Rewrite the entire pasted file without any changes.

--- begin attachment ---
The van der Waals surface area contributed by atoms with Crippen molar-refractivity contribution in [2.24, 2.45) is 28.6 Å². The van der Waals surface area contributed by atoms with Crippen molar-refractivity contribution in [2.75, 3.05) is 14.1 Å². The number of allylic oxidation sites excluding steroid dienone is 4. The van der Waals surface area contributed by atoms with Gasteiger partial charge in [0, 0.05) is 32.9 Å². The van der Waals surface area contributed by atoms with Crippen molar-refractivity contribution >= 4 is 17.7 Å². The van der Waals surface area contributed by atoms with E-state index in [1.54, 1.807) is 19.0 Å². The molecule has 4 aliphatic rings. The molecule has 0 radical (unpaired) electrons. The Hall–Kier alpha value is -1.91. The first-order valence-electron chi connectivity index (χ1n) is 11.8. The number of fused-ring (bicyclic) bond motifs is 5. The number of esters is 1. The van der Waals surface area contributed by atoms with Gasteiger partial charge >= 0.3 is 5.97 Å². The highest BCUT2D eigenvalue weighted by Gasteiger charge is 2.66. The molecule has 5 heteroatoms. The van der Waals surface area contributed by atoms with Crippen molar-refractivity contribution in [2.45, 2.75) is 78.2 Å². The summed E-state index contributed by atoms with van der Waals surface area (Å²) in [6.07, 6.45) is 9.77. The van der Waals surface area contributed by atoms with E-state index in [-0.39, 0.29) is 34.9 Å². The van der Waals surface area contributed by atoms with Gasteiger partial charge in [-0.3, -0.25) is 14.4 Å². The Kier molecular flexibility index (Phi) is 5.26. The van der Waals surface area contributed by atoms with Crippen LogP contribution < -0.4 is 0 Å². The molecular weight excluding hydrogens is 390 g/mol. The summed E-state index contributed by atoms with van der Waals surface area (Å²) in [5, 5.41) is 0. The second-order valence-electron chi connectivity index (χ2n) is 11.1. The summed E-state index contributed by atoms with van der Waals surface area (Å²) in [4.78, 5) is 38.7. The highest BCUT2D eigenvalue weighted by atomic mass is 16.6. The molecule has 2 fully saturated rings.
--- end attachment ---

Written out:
The van der Waals surface area contributed by atoms with Crippen molar-refractivity contribution in [2.24, 2.45) is 28.6 Å². The van der Waals surface area contributed by atoms with Crippen molar-refractivity contribution in [2.75, 3.05) is 14.1 Å². The number of allylic oxidation sites excluding steroid dienone is 4. The van der Waals surface area contributed by atoms with Gasteiger partial charge in [0, 0.05) is 32.9 Å². The van der Waals surface area contributed by atoms with Crippen molar-refractivity contribution >= 4 is 17.7 Å². The van der Waals surface area contributed by atoms with E-state index in [1.54, 1.807) is 19.0 Å². The molecule has 4 aliphatic rings. The molecule has 0 radical (unpaired) electrons. The Hall–Kier alpha value is -1.91. The first-order valence-electron chi connectivity index (χ1n) is 11.8. The number of fused-ring (bicyclic) bond motifs is 5. The number of esters is 1. The van der Waals surface area contributed by atoms with Gasteiger partial charge >= 0.3 is 5.97 Å². The highest BCUT2D eigenvalue weighted by Gasteiger charge is 2.66. The molecule has 5 heteroatoms. The van der Waals surface area contributed by atoms with Crippen molar-refractivity contribution in [2.45, 2.75) is 78.2 Å². The summed E-state index contributed by atoms with van der Waals surface area (Å²) in [6.07, 6.45) is 9.77. The van der Waals surface area contributed by atoms with E-state index in [-0.39, 0.29) is 34.9 Å². The van der Waals surface area contributed by atoms with Gasteiger partial charge in [-0.3, -0.25) is 14.4 Å². The Kier molecular flexibility index (Phi) is 5.26. The van der Waals surface area contributed by atoms with Crippen LogP contribution < -0.4 is 0 Å². The molecular weight excluding hydrogens is 390 g/mol. The summed E-state index contributed by atoms with van der Waals surface area (Å²) in [5, 5.41) is 0. The second-order valence-electron chi connectivity index (χ2n) is 11.1. The summed E-state index contributed by atoms with van der Waals surface area (Å²) in [4.78, 5) is 38.7. The highest BCUT2D eigenvalue weighted by atomic mass is 16.6. The molecule has 2 fully saturated rings.